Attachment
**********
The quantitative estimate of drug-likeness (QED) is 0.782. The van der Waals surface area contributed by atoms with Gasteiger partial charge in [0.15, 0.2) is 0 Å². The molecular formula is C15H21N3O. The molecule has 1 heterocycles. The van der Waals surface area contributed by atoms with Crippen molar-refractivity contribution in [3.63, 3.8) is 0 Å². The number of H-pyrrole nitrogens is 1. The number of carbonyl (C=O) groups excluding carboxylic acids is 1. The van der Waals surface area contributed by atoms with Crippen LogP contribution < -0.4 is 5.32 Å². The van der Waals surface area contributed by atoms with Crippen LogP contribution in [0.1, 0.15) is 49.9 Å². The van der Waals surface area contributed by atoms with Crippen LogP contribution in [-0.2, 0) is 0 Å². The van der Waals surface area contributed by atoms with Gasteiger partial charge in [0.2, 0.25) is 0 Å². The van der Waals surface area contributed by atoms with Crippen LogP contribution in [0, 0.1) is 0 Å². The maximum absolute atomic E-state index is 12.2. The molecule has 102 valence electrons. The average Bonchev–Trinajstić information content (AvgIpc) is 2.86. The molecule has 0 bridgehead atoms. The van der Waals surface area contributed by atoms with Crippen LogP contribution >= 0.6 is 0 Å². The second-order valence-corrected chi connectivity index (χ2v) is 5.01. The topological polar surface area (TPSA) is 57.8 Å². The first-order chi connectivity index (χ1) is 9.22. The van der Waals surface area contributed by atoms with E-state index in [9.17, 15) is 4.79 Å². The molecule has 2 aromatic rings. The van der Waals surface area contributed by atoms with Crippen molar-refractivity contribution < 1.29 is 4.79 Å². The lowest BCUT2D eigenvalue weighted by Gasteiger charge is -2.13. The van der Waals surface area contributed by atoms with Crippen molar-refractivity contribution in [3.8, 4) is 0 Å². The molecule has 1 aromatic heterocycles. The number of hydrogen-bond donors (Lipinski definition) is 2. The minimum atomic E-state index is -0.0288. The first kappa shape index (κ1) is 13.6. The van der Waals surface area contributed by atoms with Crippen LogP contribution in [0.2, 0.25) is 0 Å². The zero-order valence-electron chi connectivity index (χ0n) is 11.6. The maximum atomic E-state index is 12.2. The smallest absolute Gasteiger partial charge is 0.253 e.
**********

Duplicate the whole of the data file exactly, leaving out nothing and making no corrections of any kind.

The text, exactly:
The quantitative estimate of drug-likeness (QED) is 0.782. The van der Waals surface area contributed by atoms with Gasteiger partial charge in [0.15, 0.2) is 0 Å². The molecular formula is C15H21N3O. The molecule has 1 heterocycles. The van der Waals surface area contributed by atoms with Crippen molar-refractivity contribution in [3.63, 3.8) is 0 Å². The number of H-pyrrole nitrogens is 1. The number of carbonyl (C=O) groups excluding carboxylic acids is 1. The van der Waals surface area contributed by atoms with Crippen LogP contribution < -0.4 is 5.32 Å². The van der Waals surface area contributed by atoms with Crippen LogP contribution in [0.1, 0.15) is 49.9 Å². The van der Waals surface area contributed by atoms with Crippen LogP contribution in [-0.2, 0) is 0 Å². The van der Waals surface area contributed by atoms with Gasteiger partial charge in [0.2, 0.25) is 0 Å². The van der Waals surface area contributed by atoms with Crippen LogP contribution in [0, 0.1) is 0 Å². The maximum absolute atomic E-state index is 12.2. The molecule has 102 valence electrons. The average Bonchev–Trinajstić information content (AvgIpc) is 2.86. The molecule has 0 bridgehead atoms. The van der Waals surface area contributed by atoms with Crippen LogP contribution >= 0.6 is 0 Å². The second-order valence-corrected chi connectivity index (χ2v) is 5.01. The topological polar surface area (TPSA) is 57.8 Å². The first-order chi connectivity index (χ1) is 9.22. The van der Waals surface area contributed by atoms with E-state index in [9.17, 15) is 4.79 Å². The molecule has 2 aromatic rings. The van der Waals surface area contributed by atoms with Crippen molar-refractivity contribution < 1.29 is 4.79 Å². The lowest BCUT2D eigenvalue weighted by Gasteiger charge is -2.13. The van der Waals surface area contributed by atoms with Crippen molar-refractivity contribution in [3.8, 4) is 0 Å². The molecule has 1 aromatic heterocycles. The number of hydrogen-bond donors (Lipinski definition) is 2. The minimum atomic E-state index is -0.0288. The first kappa shape index (κ1) is 13.6. The van der Waals surface area contributed by atoms with Crippen LogP contribution in [0.2, 0.25) is 0 Å². The zero-order valence-electron chi connectivity index (χ0n) is 11.6. The maximum atomic E-state index is 12.2. The smallest absolute Gasteiger partial charge is 0.253 e.